Electronic Monitoring Policy Now Required From Employers


Within the last couple of years, working from home has become a prevalent new way of life, creating a new workstyle for employees and employers. With those changes a variety of privacy concerns arose within the workplace. In an aim to address those concerns and to provide greater transparency in the workplace, new amendments to the Employment Standards Act (“ESA”) have come into effect on October 11, 2022.

The ESA is an Ontario statute that governs the basic minimum standards for essential conditions of employment in the province. These new changes require all employers, with 25 or more employees as of January 1st, to prepare and have in place a written policy on the employer’s electronic monitoring practices. These employers must now be more transparent and clear by stating in the written policy if they electronically monitor employees.

Although there is no clear definition of “electronic monitoring” in the ESA, some guidance from the Ministry of Labour provides that “electronic monitoring” includes all forms of employee and assignment employee monitoring that is done electronically. These can include:

a) Using a GPS to track the movement of an employee’s delivery vehicle

b) Using an electronic sensor to track how quickly an employee scans items at a store check-out

c) Tracking websites that employees visit during working hours

Who is impacted by the ESA amendments?

While the written policy must apply to all the employer’s employees in Ontario, the policy will also apply to all assignment employees who are assigned to perform work for the employer in Ontario. The ESA defines “assignment employees” as “an employee employed by a temporary help agency for the purpose of being assigned to perform work on a temporary basis for clients of the agency”.

Although the policy will apply to assignment employees, assignment employees are not included in the employee count because they are still considered employees of the help agency. To determine whether an employer meets the appropriate 25 employee threshold, and thus must have a written policy in place, anyone who meets the definition of “employee” will be counted.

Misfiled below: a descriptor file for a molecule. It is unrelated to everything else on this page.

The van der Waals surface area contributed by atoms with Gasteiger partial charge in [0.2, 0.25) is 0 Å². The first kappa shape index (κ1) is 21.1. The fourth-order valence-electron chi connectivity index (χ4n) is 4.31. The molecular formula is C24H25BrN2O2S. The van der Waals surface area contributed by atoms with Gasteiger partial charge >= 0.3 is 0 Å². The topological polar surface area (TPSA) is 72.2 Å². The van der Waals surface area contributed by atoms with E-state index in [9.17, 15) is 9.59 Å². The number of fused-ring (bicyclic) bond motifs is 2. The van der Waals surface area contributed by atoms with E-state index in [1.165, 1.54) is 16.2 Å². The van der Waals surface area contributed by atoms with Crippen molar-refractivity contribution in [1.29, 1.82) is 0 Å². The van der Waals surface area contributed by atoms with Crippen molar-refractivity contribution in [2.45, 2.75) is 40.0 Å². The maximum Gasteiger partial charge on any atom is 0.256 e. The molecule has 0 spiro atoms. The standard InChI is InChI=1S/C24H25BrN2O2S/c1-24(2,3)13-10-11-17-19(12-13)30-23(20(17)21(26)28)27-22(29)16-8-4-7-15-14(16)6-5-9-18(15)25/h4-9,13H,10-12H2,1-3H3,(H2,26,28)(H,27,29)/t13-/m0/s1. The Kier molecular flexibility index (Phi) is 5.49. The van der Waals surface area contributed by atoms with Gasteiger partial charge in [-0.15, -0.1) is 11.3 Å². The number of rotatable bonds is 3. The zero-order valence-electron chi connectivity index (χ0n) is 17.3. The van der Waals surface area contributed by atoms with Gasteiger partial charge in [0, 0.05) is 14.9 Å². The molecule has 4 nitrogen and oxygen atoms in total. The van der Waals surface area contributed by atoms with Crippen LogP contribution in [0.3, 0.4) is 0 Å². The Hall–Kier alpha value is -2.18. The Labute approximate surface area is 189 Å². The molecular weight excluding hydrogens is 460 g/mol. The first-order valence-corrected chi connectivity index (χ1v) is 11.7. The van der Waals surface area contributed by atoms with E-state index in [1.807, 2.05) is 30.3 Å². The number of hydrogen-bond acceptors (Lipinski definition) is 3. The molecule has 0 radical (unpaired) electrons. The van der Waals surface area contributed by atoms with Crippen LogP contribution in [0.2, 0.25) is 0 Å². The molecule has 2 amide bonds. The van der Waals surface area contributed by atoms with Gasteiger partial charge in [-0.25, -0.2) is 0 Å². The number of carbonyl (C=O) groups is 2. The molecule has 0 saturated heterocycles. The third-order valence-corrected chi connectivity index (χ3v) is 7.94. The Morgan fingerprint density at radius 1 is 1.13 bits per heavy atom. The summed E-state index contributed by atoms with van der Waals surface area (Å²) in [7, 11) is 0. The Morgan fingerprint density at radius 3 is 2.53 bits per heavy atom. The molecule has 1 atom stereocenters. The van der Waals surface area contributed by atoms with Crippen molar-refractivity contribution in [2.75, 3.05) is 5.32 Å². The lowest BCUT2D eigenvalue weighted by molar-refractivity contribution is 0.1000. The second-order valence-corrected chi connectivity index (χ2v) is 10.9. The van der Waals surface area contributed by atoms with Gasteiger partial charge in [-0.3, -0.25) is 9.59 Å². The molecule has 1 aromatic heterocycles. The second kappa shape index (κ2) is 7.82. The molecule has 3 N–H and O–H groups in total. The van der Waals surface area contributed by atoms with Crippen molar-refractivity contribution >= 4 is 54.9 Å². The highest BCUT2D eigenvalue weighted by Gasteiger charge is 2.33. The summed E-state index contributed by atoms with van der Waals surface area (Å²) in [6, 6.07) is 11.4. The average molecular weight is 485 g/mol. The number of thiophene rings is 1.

The total number of employees in Ontario, regardless of location, are counted and can include any of the following:

a) homeworkers

b) probationary employees

c) interns that meet the below criteria

a. receive training from an employer;

b. are being trained in a skill that is used by the employer’s employees; and

c. work performed must not be part of a program under a college, university or private career college under the Price Career Colleges Act, 2005

d) officers of a corporation who perform work or supply services for wages

e) employees on definite term or specific task contracts of any length

f) employees who are on lay-off, so long as the employment relationship has not been terminated and/or severed

g) employees who are on a leave of absence

h) employees who are on strike or who are locked-out

i) employees who are exempt from the application of all or part(s) of the ESA (although these employees may not be covered by the electronic monitoring provisions of the ESA, they are included in the count to determine whether the employer employs at least 25 employees)

Currently, as of October 11, 2022, employers with more than 25 employees as of January 1, 2022, have 30 days to provide a written copy of the policy to employees. Moving forward, if an employer has 25 or more employees as of January 1st, they will have until March 1st of that same year to prepare the written policy.

E.g., If an employer has 20 employees as of January 1st, 2023, but hires 5 more employees during the year. That employer is not required to have a written policy in place for 2023. If on January 1st, 2024, that same employer has retained (or maintained) 25 employees, a new written policy will need to be implemented by March 1st, 2024.

What do employers need to do?

The purpose of the policy is to create greater transparency in the workplace. The policy itself must state whether employer electronically monitors employees, and if so, provide a description of how and in what circumstances the employer may electronically monitor employees; provide the purpose for which the information obtain may be used by the employer; and the date the policy was prepared or changed in any way.

A copy of the policy must be provided to each employee and to all assignment employees who perform work for the employer within 30 days of the day the policy is required or within 30 days of any change to the policy. New employees must receive the policy within 30 calendar days of when they become an employee. It is important to note that the purpose of the policy is to simply provide transparency to employees.

The amendments to the ESA do not establish new rights for employees to not be electronically monitored nor does it create any new privacy rights for employees. 

If you need any help in preparing a written policy for electronic monitoring of employees, please feel free to reach out to our employment group

Jonathan Liu

Student at Law